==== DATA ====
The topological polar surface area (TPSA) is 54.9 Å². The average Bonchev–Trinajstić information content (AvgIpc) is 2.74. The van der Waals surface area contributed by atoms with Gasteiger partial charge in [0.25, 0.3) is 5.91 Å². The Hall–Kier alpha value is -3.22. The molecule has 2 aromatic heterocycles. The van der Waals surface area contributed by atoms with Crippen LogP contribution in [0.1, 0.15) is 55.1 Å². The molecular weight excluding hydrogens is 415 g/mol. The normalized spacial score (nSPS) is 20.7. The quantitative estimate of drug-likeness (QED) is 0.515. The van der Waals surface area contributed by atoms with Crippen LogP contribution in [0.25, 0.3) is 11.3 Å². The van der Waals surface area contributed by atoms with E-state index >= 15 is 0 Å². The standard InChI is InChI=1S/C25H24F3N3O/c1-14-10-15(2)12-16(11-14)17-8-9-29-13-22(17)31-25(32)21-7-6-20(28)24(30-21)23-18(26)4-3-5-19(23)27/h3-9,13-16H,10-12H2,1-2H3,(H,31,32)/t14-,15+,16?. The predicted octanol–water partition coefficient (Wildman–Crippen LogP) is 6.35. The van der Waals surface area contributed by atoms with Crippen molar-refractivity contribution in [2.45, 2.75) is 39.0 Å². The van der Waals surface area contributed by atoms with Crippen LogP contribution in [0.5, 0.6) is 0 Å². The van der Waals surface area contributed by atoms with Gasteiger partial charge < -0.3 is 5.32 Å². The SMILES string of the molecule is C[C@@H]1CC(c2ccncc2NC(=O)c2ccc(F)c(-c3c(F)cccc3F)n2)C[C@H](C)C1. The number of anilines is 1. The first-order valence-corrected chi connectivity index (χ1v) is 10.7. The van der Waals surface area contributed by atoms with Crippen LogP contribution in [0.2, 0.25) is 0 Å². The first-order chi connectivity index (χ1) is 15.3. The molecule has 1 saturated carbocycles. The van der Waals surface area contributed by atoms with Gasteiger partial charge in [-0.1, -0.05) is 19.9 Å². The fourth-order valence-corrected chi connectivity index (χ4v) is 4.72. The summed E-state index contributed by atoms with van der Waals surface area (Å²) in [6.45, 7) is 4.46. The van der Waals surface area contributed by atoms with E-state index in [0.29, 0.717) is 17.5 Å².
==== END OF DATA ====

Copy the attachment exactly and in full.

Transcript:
The topological polar surface area (TPSA) is 54.9 Å². The average Bonchev–Trinajstić information content (AvgIpc) is 2.74. The van der Waals surface area contributed by atoms with Gasteiger partial charge in [0.25, 0.3) is 5.91 Å². The Hall–Kier alpha value is -3.22. The molecule has 2 aromatic heterocycles. The van der Waals surface area contributed by atoms with Crippen LogP contribution in [0.1, 0.15) is 55.1 Å². The molecular weight excluding hydrogens is 415 g/mol. The normalized spacial score (nSPS) is 20.7. The quantitative estimate of drug-likeness (QED) is 0.515. The van der Waals surface area contributed by atoms with Crippen LogP contribution in [0.25, 0.3) is 11.3 Å². The van der Waals surface area contributed by atoms with E-state index >= 15 is 0 Å². The standard InChI is InChI=1S/C25H24F3N3O/c1-14-10-15(2)12-16(11-14)17-8-9-29-13-22(17)31-25(32)21-7-6-20(28)24(30-21)23-18(26)4-3-5-19(23)27/h3-9,13-16H,10-12H2,1-2H3,(H,31,32)/t14-,15+,16?. The predicted octanol–water partition coefficient (Wildman–Crippen LogP) is 6.35. The van der Waals surface area contributed by atoms with Crippen molar-refractivity contribution in [2.45, 2.75) is 39.0 Å². The van der Waals surface area contributed by atoms with Crippen LogP contribution in [0.5, 0.6) is 0 Å². The van der Waals surface area contributed by atoms with Gasteiger partial charge < -0.3 is 5.32 Å². The SMILES string of the molecule is C[C@@H]1CC(c2ccncc2NC(=O)c2ccc(F)c(-c3c(F)cccc3F)n2)C[C@H](C)C1. The number of anilines is 1. The first-order valence-corrected chi connectivity index (χ1v) is 10.7. The van der Waals surface area contributed by atoms with Crippen LogP contribution in [0.2, 0.25) is 0 Å². The first-order chi connectivity index (χ1) is 15.3. The molecule has 1 saturated carbocycles. The van der Waals surface area contributed by atoms with Gasteiger partial charge in [-0.1, -0.05) is 19.9 Å². The fourth-order valence-corrected chi connectivity index (χ4v) is 4.72. The summed E-state index contributed by atoms with van der Waals surface area (Å²) in [6.45, 7) is 4.46. The van der Waals surface area contributed by atoms with E-state index in [0.29, 0.717) is 17.5 Å².